miller_narrowweb__300x4350Miller, Shapcott and the young woman continue to talk. Miller says some Parisians are adapting Prochownik’s Dream for the screen. ‘The Parisians understand it’, he smiles (a conspiratorial smirk?). They discuss how many film options never get up. The three discuss Vladimir Nabokov, starting with Lolita. The two men give the young woman suggestions for further reading. Shapcott says he read some of Nabokov’s stories that the New Yorker published, and they were among the best he’d ever read. Shapcott corrects the other two on their pronunciation: ‘Nabokov’. Miller plays around saying ‘Lolita, Lolita’ in an American accent, sticking his neck out. He likes to do voices. Somewhere during the conversation Shapcott leans to Miller and whispers something about ‘youth’. She pretends not to hear. They segue to Joyce and others, but then the proceedings begin, and the guests turn to the front.

She cannot concentrate during the introductions, still hot and flushed, already beginning to go over the should-have-saids, such as ‘why didn’t I tell them I was a writer?’ instead of an employee of the Aus book trade magazine, and a blogger. Do writers in their 70s bother reading blogs? They really didn’t seem that old to her though. Besides feeling small and inadequate, she could have soaked up their conversation for hours.

Amongst the speakers are Chris Wallace-Crabbe (whose poetry she adores); Alexis Wright (who she has seen read many times now but hasn’t yet read Carpentaria– it is on her long to-read list); Chi Vu; publisher Elizabeth Weiss; and the general editor of the anthology Nicholas Jose. Crabbe emphasises the need to bring our national literature back to the classroom (school and university). She remembers her own experiences and agrees that she found Australian literature on her own, through self-devised units in her honours year and so on. It seems strange and ridiculous that it isn’t taught more. Weiss also mentions the Productivity Commission’s suggestions to remove parallel import restrictions on books – a huge danger to our literary culture, for both writers and publishers. Heads in the room nod.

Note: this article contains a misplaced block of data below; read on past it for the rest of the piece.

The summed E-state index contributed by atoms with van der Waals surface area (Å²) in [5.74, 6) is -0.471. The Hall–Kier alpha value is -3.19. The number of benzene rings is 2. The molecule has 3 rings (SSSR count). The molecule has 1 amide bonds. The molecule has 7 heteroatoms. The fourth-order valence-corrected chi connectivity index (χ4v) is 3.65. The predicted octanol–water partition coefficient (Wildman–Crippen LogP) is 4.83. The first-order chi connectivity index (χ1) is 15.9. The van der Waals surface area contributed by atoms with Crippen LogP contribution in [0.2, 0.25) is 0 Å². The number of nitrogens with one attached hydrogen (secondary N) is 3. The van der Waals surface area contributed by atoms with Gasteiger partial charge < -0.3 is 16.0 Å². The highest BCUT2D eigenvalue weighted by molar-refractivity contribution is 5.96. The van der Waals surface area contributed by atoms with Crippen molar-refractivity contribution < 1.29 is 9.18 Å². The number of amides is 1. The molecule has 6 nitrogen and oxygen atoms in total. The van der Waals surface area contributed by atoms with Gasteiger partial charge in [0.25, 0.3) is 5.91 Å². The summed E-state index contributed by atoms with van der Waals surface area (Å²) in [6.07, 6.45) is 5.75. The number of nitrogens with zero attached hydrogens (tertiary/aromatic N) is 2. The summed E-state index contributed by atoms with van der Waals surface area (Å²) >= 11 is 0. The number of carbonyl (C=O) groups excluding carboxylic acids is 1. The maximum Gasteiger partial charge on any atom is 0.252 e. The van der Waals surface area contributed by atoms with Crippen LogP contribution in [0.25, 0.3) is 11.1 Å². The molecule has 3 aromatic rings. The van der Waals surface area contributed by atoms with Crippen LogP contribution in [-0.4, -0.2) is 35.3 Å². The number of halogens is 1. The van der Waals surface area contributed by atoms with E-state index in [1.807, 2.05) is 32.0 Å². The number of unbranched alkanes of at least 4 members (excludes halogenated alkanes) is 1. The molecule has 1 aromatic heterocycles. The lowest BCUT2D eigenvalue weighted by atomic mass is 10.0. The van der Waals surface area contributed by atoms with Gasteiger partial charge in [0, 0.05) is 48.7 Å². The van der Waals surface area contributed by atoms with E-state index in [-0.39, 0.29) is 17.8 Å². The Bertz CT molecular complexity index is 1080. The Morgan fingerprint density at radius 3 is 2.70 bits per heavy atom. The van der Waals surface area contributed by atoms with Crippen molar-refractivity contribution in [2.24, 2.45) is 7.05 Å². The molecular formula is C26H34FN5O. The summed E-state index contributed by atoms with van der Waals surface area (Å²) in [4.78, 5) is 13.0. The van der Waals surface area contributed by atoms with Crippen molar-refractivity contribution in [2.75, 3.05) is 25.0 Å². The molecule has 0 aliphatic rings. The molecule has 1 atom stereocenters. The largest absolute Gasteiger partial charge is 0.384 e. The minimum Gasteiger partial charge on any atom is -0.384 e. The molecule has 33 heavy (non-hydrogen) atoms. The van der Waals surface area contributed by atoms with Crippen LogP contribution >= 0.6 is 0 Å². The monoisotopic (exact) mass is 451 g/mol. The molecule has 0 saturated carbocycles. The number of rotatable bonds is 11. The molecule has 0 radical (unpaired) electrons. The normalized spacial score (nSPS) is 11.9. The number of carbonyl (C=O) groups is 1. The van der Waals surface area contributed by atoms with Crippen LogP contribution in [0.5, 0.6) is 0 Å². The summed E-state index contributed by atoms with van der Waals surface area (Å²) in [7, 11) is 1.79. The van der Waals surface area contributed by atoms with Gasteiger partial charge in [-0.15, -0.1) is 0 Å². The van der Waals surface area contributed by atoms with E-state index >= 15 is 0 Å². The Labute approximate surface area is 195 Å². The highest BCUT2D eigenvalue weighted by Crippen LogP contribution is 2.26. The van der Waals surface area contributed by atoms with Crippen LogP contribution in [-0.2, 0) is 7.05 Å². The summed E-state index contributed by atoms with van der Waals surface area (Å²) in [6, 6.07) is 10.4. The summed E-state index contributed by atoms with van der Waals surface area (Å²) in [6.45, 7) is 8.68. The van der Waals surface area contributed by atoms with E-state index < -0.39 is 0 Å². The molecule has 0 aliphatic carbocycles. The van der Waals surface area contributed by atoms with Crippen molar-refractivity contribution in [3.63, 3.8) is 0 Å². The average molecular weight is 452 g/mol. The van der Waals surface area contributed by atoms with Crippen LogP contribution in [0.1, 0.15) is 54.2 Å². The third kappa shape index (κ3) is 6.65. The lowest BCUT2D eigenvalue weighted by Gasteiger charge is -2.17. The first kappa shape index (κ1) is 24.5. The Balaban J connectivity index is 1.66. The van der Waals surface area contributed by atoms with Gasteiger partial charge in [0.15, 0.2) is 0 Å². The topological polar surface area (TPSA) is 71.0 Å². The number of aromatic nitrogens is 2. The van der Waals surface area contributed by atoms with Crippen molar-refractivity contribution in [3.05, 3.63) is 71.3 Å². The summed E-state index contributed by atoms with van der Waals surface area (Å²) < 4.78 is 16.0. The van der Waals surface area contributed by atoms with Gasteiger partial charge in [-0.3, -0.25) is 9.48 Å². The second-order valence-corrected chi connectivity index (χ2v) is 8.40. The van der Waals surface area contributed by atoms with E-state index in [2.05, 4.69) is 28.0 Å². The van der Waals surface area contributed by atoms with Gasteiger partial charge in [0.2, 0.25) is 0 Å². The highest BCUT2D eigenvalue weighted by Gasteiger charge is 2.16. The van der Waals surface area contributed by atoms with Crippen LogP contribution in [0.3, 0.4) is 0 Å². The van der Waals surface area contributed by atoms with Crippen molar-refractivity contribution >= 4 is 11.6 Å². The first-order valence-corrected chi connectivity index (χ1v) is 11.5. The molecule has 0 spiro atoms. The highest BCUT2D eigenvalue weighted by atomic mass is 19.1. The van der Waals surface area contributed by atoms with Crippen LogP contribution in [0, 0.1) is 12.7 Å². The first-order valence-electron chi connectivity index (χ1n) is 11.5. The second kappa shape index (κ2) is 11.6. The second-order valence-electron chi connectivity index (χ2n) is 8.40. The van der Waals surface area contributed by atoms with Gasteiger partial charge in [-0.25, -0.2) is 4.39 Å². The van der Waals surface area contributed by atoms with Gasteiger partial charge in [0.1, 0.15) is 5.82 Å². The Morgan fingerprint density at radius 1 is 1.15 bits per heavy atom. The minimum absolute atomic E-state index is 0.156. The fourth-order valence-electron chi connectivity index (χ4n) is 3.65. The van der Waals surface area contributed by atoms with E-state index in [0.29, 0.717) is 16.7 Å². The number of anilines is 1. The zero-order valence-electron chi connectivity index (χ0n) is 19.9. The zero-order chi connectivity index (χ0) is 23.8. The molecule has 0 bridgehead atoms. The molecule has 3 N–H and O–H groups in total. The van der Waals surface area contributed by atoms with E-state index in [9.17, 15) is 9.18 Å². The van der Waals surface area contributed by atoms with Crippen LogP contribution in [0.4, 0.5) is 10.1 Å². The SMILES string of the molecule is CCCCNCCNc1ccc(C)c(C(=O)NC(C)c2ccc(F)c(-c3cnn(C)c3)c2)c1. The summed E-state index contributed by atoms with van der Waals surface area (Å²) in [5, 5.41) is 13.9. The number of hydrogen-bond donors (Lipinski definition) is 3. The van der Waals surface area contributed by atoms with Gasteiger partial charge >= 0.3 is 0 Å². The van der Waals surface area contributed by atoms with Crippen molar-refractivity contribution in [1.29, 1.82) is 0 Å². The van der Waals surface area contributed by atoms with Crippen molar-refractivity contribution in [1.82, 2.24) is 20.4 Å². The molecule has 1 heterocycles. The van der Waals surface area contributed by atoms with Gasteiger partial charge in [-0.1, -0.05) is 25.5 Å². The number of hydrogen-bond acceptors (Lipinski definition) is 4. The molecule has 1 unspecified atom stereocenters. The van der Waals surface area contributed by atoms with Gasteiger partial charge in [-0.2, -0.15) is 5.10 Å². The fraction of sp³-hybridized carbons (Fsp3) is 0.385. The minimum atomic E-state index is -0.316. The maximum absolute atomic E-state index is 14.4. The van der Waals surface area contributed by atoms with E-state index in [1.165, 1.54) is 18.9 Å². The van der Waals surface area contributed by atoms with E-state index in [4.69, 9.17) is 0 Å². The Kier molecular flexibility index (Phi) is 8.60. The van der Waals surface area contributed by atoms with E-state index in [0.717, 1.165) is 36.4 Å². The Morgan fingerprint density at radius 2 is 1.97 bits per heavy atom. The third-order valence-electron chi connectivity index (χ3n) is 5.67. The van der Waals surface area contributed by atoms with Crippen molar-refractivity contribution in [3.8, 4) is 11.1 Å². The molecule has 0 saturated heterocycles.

So the young woman feels impassioned, with this book in her hand. She also feels empowered (and young and silly and idealistic), thinking about bridges to build between communities, and education, and getting people reading, and reading broadly. She thinks of connecting stories and worlds and opening up an eye or a heart or a mind or two, somewhere, sometime. She thinks about the young guy who checked off her name on the way in, and how he said he’d read her blog a few times. He was outside the room, these authors were inside, and she was somewhere in the middle.

She thinks of being inspired, of stories and truths and ‘secret lives’, as Alex Miller might say, forging connections and pushing boundaries and remaining passionate… She is a sponge, and it’s still a little messy when she’s squeezed, but with some work and patience, a nourishing drop will form.

She talks with more people – the poet, the painter, the exhibition curator – after the presentation, but her head is full and she needs to go home and write something out. She will lie awake for hours (this is not new). She will regret being too shy to find Alex Miller again to say goodbye. She hopes they will meet again.